A possible strike on Syria by the US, a sliding rupee, tapering off of the American bond-buying programme and populist measures of the government in the run-up to the general election are all going to have a bearing on the markets this week.
However, the fundamentals remain negative and thus volatility is likely to continue.
The Sensex last week was volatile with the benchmark index gaining for four days in a row. In the week, the Sensex gained by over a thousand points (1,036 to be precise).
If one must venture into the markets, experts advice that one must stay in the traditional safe sectors. A caveat: this is not an investment advisory.
You should consult experts before buying any stock.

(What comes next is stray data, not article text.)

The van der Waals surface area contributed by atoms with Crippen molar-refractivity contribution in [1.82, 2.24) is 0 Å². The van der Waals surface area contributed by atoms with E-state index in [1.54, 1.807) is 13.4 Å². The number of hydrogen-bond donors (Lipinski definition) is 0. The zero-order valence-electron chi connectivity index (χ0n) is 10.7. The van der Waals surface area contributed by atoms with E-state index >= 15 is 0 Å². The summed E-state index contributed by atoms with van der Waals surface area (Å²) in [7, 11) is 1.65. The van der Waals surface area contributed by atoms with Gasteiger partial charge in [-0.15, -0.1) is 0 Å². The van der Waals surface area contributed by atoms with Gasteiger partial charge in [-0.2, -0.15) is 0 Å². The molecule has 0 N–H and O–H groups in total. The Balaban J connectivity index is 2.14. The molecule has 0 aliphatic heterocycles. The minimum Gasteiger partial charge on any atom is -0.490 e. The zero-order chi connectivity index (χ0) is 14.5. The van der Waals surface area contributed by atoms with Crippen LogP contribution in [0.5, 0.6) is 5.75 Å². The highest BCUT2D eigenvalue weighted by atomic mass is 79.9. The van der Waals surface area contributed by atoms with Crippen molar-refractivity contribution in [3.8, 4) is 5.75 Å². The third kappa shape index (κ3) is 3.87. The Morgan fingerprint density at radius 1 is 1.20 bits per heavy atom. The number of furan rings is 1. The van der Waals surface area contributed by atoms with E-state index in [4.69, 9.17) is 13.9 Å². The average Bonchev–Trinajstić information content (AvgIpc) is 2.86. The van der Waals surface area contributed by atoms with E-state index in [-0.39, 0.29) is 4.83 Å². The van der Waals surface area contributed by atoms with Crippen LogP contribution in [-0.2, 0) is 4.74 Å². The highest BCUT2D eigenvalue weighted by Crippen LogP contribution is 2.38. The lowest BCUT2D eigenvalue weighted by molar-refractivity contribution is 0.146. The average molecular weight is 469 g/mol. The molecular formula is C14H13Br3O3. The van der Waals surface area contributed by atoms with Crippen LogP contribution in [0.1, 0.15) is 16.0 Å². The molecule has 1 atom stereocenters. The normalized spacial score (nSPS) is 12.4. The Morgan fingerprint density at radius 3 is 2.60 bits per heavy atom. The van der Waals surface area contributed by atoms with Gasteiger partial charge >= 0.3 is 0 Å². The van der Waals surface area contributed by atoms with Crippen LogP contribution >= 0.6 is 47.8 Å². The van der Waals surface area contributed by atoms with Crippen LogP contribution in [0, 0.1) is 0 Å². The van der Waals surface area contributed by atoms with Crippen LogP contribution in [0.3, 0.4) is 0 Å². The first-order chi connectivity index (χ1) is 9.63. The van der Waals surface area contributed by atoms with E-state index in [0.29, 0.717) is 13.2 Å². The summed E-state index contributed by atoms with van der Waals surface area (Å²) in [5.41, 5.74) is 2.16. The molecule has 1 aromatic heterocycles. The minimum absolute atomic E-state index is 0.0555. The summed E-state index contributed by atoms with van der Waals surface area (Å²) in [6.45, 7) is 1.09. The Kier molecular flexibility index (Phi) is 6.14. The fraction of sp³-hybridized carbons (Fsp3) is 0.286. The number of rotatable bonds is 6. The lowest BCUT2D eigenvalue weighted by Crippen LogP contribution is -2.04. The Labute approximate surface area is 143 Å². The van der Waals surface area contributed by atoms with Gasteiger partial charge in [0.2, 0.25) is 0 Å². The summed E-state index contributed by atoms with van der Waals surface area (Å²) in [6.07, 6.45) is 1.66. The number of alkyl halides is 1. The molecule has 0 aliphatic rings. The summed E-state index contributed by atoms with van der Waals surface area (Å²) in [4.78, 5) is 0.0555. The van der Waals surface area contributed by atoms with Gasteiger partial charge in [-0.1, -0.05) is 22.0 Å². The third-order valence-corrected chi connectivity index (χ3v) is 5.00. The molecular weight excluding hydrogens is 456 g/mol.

“Among the sectoral pack, one should still uphold the defensive approach and keep the majority of your investment in pharma, FMCG space, while selected private banking counters can be seen for investment with long-term perspective,” says Jayant Manglik, president of retail distribution, Religare Securities Limited.
A fresh outbreak of conflict in West Asia would increase crude oil prices and adversely affect India’s trade balance and increase fiscal imbalance.
And finally, the US quantitative easing is also something that will influence markets.
“In the near term, the decision of the US Fed on withdrawal of quantitative measures will influence the movement of the rupee,” says Dipen Shah, head of private client group research, Kotak Securities.
The rupee’s slide or gain in the past couple of months has been a major mover of the markets.
‘The Indian stock market is plunging along with the other emerging markets such as Indonesia, Brazil, South Africa and Turkey, which have serious fiscal imbalances,’ says Sharekhan.